Tag Archives: traffic safety
Brian Ceccarelli and Dr. Joseph Shovlin are physicists.
But, these two scientists may hold one of the keys to undermining the red light camera industry.
The video makes the 30-second case that red light camera enforcement doesn’t improve safety in towns where they’re deployed, but do certainly generate revenue.
The NMA’s Gary Biller said the inspiration for the video came from a member.
Listening to a Milwaukee talk radio station, we heard about this amazing multi-car pileup that happened outside Milwaukee during Sunday’s snowstorm.
Wisconsin DOT cameras caught the action on Highway 41 & 45.
Even more amazingly, no one died although three other people died in storm related accidents in the area Sunday.
Here’s more photos and story at WTMJ Radio, “Video captures Highway 41/45 pileup as it happens.”
Nine cameras near four city parks (Gompers, McKinley, Garfield, and Marquette) began issuing speed camera tickets with monetary fines between $35 and $100 between October 16th and October 22nd.
According to CDOT, speeding events have dropped by nearly two-thirds between the first of warnings and the third week in ticketing.
After the cameras were first installed back in late August and early September, warnings were issued for a period of 30 days. CDOT says each camera issued an average 507 warnings per day in the first week of operation. But by the third week of issuing tickets, violations for exceeding the speed limit by 10 mph or more had dropped to just 175 per day.
7 More Speed Cam Locations Start Ticketing By End Of Month
Three new speed camera locations at Washington, Douglas and Legion Parks began issuing tickets with monetary fines beginning Monday according to the Chicago Department of Transportation.
The three locations had issued warning notices for a 30 day period which was followed by a two-week period where no warnings were issued to insure all warnings were received in the mail by speeding drivers.
Although the law allows for $35 tickets to be issued for vehicles exceeding the speed limit between 6-10 miles per hour, and $100 fines for going 11 mph or more, the city will initially only issue tickets for drivers going 10 mph over the limit. The city says this speed threshold will gradually be lowered but gave no time frame for this.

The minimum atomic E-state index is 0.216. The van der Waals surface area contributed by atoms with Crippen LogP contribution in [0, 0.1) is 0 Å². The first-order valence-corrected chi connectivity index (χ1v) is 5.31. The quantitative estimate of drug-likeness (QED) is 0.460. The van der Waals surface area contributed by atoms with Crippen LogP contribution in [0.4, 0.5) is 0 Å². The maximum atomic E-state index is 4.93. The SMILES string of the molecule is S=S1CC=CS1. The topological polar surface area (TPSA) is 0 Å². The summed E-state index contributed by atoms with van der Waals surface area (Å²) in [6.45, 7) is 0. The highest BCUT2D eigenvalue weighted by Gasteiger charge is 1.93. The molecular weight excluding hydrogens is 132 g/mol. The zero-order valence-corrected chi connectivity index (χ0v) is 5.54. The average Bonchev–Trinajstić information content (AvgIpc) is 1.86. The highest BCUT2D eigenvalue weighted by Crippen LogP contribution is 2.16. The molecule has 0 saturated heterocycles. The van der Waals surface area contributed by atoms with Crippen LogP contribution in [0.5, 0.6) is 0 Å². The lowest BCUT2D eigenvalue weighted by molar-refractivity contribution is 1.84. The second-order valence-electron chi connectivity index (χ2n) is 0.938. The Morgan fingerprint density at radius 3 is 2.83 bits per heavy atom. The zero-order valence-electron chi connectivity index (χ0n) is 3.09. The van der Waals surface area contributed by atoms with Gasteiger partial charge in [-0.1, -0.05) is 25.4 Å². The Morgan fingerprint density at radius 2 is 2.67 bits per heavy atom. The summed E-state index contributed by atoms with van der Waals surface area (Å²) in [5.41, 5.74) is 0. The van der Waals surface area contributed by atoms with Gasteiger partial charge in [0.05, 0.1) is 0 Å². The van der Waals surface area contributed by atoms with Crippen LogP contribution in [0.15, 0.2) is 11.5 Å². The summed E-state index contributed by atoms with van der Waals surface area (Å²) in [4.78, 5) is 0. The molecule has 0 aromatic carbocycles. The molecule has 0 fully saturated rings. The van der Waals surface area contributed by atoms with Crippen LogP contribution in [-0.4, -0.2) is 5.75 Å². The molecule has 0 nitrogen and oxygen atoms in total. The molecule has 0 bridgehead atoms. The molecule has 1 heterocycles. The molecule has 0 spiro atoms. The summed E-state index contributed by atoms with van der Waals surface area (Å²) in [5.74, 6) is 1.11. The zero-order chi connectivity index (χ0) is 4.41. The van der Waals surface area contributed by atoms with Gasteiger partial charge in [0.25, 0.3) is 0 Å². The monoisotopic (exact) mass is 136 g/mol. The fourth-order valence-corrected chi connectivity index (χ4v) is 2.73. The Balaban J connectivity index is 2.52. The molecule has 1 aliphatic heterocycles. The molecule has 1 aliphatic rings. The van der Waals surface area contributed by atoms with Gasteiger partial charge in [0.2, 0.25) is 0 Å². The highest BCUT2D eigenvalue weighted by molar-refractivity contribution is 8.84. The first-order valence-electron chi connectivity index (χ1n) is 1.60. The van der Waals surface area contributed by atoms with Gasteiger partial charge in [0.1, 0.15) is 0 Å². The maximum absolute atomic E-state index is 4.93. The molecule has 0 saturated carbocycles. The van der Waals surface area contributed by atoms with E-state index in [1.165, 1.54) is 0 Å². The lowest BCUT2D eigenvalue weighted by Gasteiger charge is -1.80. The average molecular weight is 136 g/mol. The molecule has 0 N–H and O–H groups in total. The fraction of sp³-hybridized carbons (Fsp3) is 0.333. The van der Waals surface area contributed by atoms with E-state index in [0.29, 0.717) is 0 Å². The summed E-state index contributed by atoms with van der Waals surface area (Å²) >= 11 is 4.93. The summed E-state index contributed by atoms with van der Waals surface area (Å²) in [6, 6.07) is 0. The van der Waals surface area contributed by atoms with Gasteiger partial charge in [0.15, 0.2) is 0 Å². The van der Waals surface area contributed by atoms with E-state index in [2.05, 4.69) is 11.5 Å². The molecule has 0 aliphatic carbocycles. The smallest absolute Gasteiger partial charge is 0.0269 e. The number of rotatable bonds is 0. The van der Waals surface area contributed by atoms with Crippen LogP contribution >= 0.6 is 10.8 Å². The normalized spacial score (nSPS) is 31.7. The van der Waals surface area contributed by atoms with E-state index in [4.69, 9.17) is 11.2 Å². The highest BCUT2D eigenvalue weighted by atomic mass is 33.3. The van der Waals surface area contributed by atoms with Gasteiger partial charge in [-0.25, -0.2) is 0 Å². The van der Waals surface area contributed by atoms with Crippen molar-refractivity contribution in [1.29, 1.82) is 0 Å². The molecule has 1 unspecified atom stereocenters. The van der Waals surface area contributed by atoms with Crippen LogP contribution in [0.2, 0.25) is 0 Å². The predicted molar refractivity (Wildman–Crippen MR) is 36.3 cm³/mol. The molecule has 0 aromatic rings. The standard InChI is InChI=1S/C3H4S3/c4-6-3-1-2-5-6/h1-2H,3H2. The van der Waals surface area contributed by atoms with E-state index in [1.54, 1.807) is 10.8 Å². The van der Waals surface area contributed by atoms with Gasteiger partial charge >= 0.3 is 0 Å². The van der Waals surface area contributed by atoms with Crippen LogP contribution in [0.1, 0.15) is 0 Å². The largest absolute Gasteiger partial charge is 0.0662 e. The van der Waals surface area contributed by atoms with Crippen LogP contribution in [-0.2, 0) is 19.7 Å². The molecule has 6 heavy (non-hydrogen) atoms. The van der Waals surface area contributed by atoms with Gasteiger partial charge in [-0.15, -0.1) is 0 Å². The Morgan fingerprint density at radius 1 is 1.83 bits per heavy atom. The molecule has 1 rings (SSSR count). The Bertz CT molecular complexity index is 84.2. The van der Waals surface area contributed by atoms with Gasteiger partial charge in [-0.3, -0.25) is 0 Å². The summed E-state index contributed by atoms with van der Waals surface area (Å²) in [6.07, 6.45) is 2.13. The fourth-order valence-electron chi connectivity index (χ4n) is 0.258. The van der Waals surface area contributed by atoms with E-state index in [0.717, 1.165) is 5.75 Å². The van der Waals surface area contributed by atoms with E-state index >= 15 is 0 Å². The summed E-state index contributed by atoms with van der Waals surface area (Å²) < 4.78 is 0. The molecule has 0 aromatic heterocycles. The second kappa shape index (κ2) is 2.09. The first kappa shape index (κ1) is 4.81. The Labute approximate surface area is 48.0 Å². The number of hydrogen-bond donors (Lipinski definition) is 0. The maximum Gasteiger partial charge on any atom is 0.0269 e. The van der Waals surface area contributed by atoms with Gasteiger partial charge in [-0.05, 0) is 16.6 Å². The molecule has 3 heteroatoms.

CDOT also announced another four speed camera locations will start their ticketing phase by the end of November. This includes cameras at Abbott Park which will begin issuing violations next Monday, November 25th and at Humboldt, Major Taylor Park and another location in Douglas Park will start ticketing Saturday, November 30th.
And not because of all the stomach aches that occur from consuming an overabundance of candy.
No, there are multiple studies that indicate more children are hit by vehicles on October 31st than any other 24 hour period of the year.
So, here are a few tips when you’re out driving on Halloween to make sure everyone gets home safe and sound Wednesday evening.
Southside Alderman Pat Dowd (4th) proposed a $25 registration fee for city bicycle riders on Wednesday at City Hall according to DNA Info.
Dowell is looking for a way to soften a proposed cable TV tax increase in the draft 2014 budget and believes, based on an estimated 200,000 bike owners in Chicago, her licensing fee would bring in $5 million a year.
Channel 11′s Chicago Tonight has a solid run down on the start of ticketing at the city’s first speed cameras.
Interestingly, they report Alderman Anthony Beale (9th) is questioning if one of the city’s first Southside locations is a legitimate location for a speed camera.
Chicago’s first two speed cameras will begin issuing $35 and $100 fines starting Wednesday at 6 AM according to Mayor Rahm Emanuel’s office.
The two cameras, at 4100 W. Foster Ave. and 5100 N. Pulaski Road, both adjacent to Gompers Park, were installed back in August and after a 30 day warning period and subsequent grace period, the two cameras are finally ready to start mailing out tickets with monetary fines.
The city says all drivers are entitled to one more speed camera warning before a ticket with a fine attached is mailed.
What the recently released Chicago speed camera data definitively shows is that many of the main collector streets in Chicago are posted in violation of the proper traffic safety engineering principles–principles designed to achieve the smoothest and safest traffic flow.
Most speed zones should be posted at or within 5 mph of the 85th percentile speed of free flowing traffic under good conditions according to the Institute of Transportation Engineers (ITE).
Having anything like 200,000 “speeding” events recorded in that brief period would be totally impossible with posted speed limits set to properly engineered ITE standards.